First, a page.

Ah, Jeevan. Jeevan was my favorite character in the novel, not least because Indian American people rarely even show up in apocalyptic movies, but his characterization here is much less scattershot and more just plain scared. He has very strong “youngest brother energy,” which is illustrated in how Frank urges him to be brave for Kirsten and how Jeevan talks to himself like he’s talking to his sister Sia when he’s trying to self-soothe or figure things out.
Meanwhile, Frank acts as, to quote Pacific Rim, “a fixed point.” He is strong for both Kirsten and Jeevan, even as he himself is struggling with heroin withdrawal and has his own unaddressed pain, the emotional wound of his injury forcing him from being an investigative journalist with Vanity Fair to an autobiography ghostwriter for the rich and famous. I wish we could just get a spin-off where Frank lives, in an uncluttered, non-pandemic world. To yet again bring in a parallel to Pacific Rim, Frank is an older brother whose weighty responsibilities means he feels the need to keep Jeevan at arm’s length.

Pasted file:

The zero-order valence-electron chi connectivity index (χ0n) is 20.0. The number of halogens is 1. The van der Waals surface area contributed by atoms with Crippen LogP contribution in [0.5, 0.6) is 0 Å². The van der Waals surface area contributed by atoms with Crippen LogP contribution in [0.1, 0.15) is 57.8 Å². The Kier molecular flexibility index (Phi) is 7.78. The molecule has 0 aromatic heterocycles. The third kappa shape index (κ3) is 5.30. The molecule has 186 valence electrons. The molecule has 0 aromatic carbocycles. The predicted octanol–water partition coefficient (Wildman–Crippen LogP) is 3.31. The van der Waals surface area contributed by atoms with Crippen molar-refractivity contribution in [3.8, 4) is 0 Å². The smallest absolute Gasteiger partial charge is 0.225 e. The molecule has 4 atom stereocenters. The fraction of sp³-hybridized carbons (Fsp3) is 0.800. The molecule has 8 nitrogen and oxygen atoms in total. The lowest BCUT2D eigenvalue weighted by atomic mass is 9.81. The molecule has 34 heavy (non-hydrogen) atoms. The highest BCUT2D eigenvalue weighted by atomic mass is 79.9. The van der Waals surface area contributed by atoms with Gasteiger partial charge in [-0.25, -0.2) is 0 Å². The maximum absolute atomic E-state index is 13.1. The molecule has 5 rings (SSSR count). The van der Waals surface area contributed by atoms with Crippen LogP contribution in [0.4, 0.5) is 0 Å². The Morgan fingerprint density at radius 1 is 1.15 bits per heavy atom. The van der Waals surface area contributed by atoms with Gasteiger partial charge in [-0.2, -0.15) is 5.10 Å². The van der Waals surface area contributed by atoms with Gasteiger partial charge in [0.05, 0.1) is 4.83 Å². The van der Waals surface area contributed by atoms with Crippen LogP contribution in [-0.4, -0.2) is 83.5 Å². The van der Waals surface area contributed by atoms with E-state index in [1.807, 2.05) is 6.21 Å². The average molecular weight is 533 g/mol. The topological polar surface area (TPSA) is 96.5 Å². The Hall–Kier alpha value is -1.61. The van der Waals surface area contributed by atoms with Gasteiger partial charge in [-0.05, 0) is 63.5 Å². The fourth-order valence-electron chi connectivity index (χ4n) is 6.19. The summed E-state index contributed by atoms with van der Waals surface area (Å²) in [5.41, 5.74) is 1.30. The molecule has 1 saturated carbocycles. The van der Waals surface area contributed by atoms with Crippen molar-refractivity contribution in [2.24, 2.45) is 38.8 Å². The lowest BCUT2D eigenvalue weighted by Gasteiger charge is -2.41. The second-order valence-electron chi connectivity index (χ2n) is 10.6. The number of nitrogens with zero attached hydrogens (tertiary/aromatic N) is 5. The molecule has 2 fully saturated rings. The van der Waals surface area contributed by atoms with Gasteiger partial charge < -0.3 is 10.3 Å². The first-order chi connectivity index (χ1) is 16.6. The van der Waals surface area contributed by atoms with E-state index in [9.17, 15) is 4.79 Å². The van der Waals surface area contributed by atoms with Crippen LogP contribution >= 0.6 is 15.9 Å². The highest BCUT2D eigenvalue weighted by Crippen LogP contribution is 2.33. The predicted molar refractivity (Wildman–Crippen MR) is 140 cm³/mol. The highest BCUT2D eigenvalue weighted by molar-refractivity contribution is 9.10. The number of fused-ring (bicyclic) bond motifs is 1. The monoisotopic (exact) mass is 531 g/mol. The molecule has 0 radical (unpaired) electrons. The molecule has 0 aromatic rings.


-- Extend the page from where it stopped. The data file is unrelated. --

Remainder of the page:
Again, the timing of “Goodbye My Damaged Home.” How many of us are with, or wishing to be with, our families now? Especially after more than a year under lockdown. How many of us, in contrast, have been with our families so long we’re frustrated that our every move is attached to theirs?
The episode counts down to Kirsten’s play, based on the Station Eleven comic book. She gives Frank the death scene, which feels less like a clunky omen and more like her childhood self picking up on bits of evidence that Frank doesn’t necessarily want to keep going in this type of world. The way his death plays out is a surprise to us all, including those of us who read the book: because Jeevan moved the barricade to go outside, a man breaks in and stabs Frank before Jeevan kills him. That’s the knife that, eventually, Kirsten carries with her everywhere. The moment is a majestic piece of dramatics, like that of a real play—Jeevan is holding Frank’s would-be dying body, refusing to accept it, when Frank gets stabbed and pulls out the knife himself. And then Jeevan, who, just a day ago, debated throwing himself out an open window, has to take Kirsten and leave.